Rush to July election in Mali as ceasefire in north signed
By SAPA and AFP, The Citizen (South Africa), June 21, 2013
(Further below: UN green-lights Mali force)
BAMAKO – The clock is ticking for Mali as it scrambles to organise key elections in less than 40 days following a ceasefire deal between the government and separatist Tuareg rebels. The agreement, reached on Tuesday (June 18) after 10 days of tense negotiations, will enable Malian troops to enter the Tuareg-held city of Kidal in the northeast to secure polls scheduled to take place on July 28.
Malians have welcomed the truce but there are fears the deal will be difficult to implement and could unravel after the vote.
Malian military sources say the accord envisages the army entering the regional capital “without delay”, accompanied by French soldiers and troops from the African-led International Support Mission to Mali (Afisma).
French President Francois Hollande told a meeting of his cabinet the agreement was “a major breakthrough”, his spokesman said. The US also welcomed the deal. “The agreement clears the way for the return of Malian administrative and security authorities to Kidal to permit the holding of presidential elections there on July 28,” State Department spokesman Jen Psaki said.
And the UN Security Council urged other armed groups who had cut ties with “terrorist organisations” in Mali to join the ceasefire.
But analysts raised a number of problems with securing a long-term ceasefire, such as difficulties monitoring any disarmament; and differentiating Tuareg militants from the diverse range of insurgents infesting Mali’s north.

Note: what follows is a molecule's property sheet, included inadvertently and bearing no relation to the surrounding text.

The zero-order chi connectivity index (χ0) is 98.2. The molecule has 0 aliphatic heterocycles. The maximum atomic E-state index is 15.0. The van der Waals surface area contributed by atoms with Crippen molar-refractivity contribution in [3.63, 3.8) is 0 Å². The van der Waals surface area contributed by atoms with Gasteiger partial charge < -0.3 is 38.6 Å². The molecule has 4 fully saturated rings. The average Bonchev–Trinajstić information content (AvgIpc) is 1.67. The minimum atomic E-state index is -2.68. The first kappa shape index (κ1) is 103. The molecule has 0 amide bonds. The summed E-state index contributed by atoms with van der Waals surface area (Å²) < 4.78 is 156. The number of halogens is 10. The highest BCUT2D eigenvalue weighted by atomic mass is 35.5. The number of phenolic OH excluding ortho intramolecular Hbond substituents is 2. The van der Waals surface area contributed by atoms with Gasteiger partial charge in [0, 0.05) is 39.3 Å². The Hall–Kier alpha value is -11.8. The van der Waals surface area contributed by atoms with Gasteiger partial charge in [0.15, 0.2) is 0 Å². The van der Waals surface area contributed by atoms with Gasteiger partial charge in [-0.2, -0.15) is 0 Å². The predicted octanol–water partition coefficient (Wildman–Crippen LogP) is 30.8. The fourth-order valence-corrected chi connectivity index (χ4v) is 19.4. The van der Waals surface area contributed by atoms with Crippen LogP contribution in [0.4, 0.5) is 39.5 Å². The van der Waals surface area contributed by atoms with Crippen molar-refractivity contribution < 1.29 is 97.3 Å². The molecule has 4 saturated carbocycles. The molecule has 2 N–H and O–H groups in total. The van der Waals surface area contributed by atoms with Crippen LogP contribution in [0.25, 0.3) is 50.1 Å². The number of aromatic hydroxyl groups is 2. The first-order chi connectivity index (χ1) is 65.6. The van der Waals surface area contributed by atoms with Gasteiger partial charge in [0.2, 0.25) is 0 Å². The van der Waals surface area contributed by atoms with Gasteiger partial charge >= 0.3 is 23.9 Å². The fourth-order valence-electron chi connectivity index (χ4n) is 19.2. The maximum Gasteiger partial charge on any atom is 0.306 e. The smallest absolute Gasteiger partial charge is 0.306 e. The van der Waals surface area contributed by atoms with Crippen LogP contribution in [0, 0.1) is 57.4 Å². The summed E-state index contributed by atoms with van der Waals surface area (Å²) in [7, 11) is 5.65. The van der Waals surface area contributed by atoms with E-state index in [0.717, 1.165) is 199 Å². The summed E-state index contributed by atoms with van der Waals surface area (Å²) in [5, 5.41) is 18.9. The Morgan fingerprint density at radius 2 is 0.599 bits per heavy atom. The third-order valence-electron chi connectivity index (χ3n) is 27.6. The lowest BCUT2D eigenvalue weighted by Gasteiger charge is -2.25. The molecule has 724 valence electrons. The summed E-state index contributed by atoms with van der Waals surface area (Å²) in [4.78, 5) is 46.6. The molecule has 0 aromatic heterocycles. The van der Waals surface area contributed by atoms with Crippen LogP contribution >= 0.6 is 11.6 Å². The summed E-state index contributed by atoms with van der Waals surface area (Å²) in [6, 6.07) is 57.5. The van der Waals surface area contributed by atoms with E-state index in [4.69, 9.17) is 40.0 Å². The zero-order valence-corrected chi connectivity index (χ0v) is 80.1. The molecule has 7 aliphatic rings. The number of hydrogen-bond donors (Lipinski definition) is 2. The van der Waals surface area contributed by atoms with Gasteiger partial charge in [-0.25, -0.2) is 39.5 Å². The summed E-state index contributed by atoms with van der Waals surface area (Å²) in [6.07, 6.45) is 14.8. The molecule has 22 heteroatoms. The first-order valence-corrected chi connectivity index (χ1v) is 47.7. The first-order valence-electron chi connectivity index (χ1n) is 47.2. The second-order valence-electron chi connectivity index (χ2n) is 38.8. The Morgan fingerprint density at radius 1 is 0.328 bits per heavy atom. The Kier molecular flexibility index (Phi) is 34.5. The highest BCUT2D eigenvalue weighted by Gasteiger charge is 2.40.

“Ultimately, this is an interim agreement to allow the organisation of the presidential elections in Kidal,” Malian analyst Mamadou Samake told AFP. “It has not solved all the problems, it just put off some of the problems.”
For more detail, see the postings on the French-language page of ‘A Socialist in Canada’ titled Le Mali, en français.
EU-trained Mali troops head to Gao [northern Mali]
BAMAKO, June 26, 2013 (AFP): Around 700 EU-trained soldiers have been deployed to war-torn Mali’s desert north, a military source told AFP on Tuesday. The contingent — the first from the European Union Training Mission in Mali — left the capital Bamako on Monday [June 24] for the northeastern city of Gao, a Malian defence ministry official said on condition of anonymity.
The French army’s chief of staff, General Edouard Guillaud, was also in northern Mali Tuesday “for a field trip”, said a Malian military source.
The European Union began a top-to-toe overhaul of Mali’s weak, ragtag army in April to help soldiers in the west African nation take over from foreign troops defending it against Islamist extremists.
UN green-lights Mali force
UNITED NATIONS, June 26, (AP): The UN Security Council approved the July 1 deployment of a Mali peacekeeping force tasked with helping the government regain control of rebel-held areas and organize crucial elections, all while facing harsh challenges in a vast desert territory.
A June 18 accord between Mali’s government and the Tuareg rebels has raised hopes that the West African country is on track to regaining stability after losing half its territory last year to a rebel invasion.
The 15-country Security Council unanimously decided that conditions are in place to start deploying the peacekeeping mission on July 1 as scheduled, Britain’s UN Ambassador Mark Lyall Grant told reporters after a council meeting. The 12,640-member UN force will replace a 6,000-member Africanled mission now in Mali.
Some of the French troops who ousted radical Islamic groups from northern Mali in January will remain in the country, ready to intervene under a soon-to-be signed agreement if the UN mission comes under “imminent and serious threat,” said Herve Ladsous, the UN undersecretary-general for peacekeeping operations.